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The Challenges That Big Data Has to Overcome

Big Data holds a lot of promise but first it has to overcome some major challenges.

June 2, 2016

5 Min Read
The Challenges That Big Data Has to Overcome

Arundhati Parmar

Payers, hospitals, doctors, healthcare companies and innovators alike are deeply excited by the promise that Big Data holds in transforming medicine through predictive analytics and precision medicine.

But there are some shackles that are hampering Big Data from realizing its true potential, believes Peter Winkelstein, executive director, Institute for Healthcare Informatics at the University of Buffalo.

"How you take raw data and turn it into something clinically useful for a doctor or to a clinician or patient themselves is a hard problem," said Winkelstein, who will be talking about Big Data and connected devices at the MD&M East Conference, June 14-16 in New York. 

Stay on top of medtech trends and attend the MD&M East conference at the Jacob Javits Convention Center in New York, June 14-16.

While individual efforts in certain kinds of Big Data are being made -- Medtronic working with IBM Watson Health to create an app using data from insulin pumps and continuous glucose monitors that can help diabetes patients manage their disease better -- the entire field will benefit if these challenges could be overcome.

Here are some top challenges:

Lack of Interoperability

The lack of technical standards for how electronic medical records talk to each other is a big hurdle, a longstanding problem. 

"Hospitals' electronic health records may be different from the urgent care's health record which is different from your own doctors' health records and they don't talk well," Winkelstein explained. "They don't move data around well."

The government - agencies like Office of National Coordinator and FDA - has stayed away from imposing standards on industry because it appears that it is looking at professional societies to come up with standards, he said.

There are some standards out there around some of the data ... but it's a very complicated problem and I would like to see the informatics community take the lead in this," he said. "There have been some attempts ... but what I am beginning to see is that electronic health record companies essentially are trying to do it themselves because they've got to do it."

Difference in How Data is Stored

Imagine that the interoperability and data access problems are solved - big stumbling blocks that they are - there is another hurdle for Big Data.

"Even if you can get the data from the electronic health record, you then have the problem that the data is stored potentially differently in each of the different electronic health records and you have to somehow match up data elements that ought to be in the same place," he said.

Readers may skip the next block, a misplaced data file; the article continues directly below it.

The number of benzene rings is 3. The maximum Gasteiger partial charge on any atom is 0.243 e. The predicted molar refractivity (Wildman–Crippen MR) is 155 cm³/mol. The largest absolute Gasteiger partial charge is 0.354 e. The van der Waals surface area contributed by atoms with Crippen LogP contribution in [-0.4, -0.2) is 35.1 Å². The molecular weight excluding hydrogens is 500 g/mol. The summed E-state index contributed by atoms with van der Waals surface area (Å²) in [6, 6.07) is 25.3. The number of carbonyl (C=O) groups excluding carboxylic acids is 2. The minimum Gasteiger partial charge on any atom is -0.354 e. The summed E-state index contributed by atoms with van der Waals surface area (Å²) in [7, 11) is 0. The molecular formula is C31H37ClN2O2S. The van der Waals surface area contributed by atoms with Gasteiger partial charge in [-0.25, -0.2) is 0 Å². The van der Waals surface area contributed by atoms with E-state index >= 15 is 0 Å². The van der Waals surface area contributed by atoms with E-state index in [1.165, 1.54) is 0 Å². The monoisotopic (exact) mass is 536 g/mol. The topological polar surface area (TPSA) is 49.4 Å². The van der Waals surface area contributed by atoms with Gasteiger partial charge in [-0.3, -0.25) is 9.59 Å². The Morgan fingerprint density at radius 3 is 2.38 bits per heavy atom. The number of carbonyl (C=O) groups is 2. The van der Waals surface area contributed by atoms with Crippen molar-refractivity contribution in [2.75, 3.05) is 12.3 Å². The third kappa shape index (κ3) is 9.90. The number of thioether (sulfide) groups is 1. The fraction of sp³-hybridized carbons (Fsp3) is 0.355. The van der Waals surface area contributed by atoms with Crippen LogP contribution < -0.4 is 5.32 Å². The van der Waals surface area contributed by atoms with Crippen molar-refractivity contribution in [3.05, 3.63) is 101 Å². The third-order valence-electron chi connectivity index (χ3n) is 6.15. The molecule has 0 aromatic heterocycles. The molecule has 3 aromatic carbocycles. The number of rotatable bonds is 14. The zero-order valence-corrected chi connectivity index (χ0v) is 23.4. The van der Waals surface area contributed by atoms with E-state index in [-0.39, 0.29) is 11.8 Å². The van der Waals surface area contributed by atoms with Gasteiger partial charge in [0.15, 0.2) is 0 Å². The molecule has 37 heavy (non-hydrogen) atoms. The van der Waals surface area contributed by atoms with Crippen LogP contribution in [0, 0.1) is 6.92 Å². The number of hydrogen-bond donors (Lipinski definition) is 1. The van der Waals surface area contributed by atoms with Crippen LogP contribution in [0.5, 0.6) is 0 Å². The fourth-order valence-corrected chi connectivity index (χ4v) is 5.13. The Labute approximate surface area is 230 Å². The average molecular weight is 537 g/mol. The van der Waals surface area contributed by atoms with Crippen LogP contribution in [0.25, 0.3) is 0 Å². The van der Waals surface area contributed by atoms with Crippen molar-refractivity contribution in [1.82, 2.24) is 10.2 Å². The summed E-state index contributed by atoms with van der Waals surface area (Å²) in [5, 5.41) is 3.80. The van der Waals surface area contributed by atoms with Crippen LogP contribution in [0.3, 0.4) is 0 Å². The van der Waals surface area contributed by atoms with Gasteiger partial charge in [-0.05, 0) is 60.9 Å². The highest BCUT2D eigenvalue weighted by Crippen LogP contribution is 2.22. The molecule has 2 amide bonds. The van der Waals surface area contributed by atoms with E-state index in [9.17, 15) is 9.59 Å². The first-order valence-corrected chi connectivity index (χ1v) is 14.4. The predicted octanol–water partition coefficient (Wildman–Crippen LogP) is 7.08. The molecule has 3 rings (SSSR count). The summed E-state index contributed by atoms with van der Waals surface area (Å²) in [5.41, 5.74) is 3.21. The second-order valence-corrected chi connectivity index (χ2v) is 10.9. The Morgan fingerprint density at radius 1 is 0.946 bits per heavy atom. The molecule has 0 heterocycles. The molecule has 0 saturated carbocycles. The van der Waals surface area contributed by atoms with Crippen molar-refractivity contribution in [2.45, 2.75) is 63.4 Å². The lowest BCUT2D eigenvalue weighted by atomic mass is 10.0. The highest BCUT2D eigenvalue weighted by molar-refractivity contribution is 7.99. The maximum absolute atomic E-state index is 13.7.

Take for example blood pressure that might be entered differently in each of the electronic health records housed within those different healthcare facilities.

"Blood pressure is typically two numbers systolic and diastolic, so say 120 over 70, so how do you store that? Do you store a systolic blood pressure different from a diastolic blood pressure? Do you store it as a single text field with a systolic/diastolic number which would be the way if somebody wrote it down? Is any normalization done because blood pressure varies if you measure it standing up, sitting down, lying down? Have you recorded the position of the patient - does anybody care about it?"

Winkelstein says that these questions become more complicated when it comes to labs, and then even more so when doctors enter clinical notes following a patient visit. 

Lack of Strong Statistical Models

Winkelstein believes that the some of the statistical, data processing techniques out there that are not appropriate to analyzing large data sets that are the very heart of Big Data.

"Correlations are a good example that don't lend themselves well," he said. "P values are all about looking at whether or not two values are correlated by chance. Well, when you have an enormous data sets, you are going to find some values that are correlated and they don't mean anything. It's just chance but we don't yet have the statistical techniques to sort through that very well." 

So how can the power of Big Data be unleashed and the above problem solved. Winkelstein pointed to another tern: ontology. In information science, ontology is an ontology is a formal naming and definition of the types, properties, and interrelationships of the entities that really or fundamentally exist for a particular domain of discourse, according to Wikipedia. 

In healthcare, we need to create medical ontologies.

"Ontologies are ways of encoding the data so that you can understand the relationship between the data points," Winkelstein said. "So we need much better medical ontologies and that will help to solve the standards and the interoperability problem. If I could wave my magic wand, I would say let's produce a really good medical ontology because that would in many ways free the data from its current constraints and a lot of noises in the current data.

Arundhati Parmar is senior editor at MD+DI. Reach her at [email protected]  and on Twitter @aparmarbb

[Photo Credit: iStockphoto.com user maximult]

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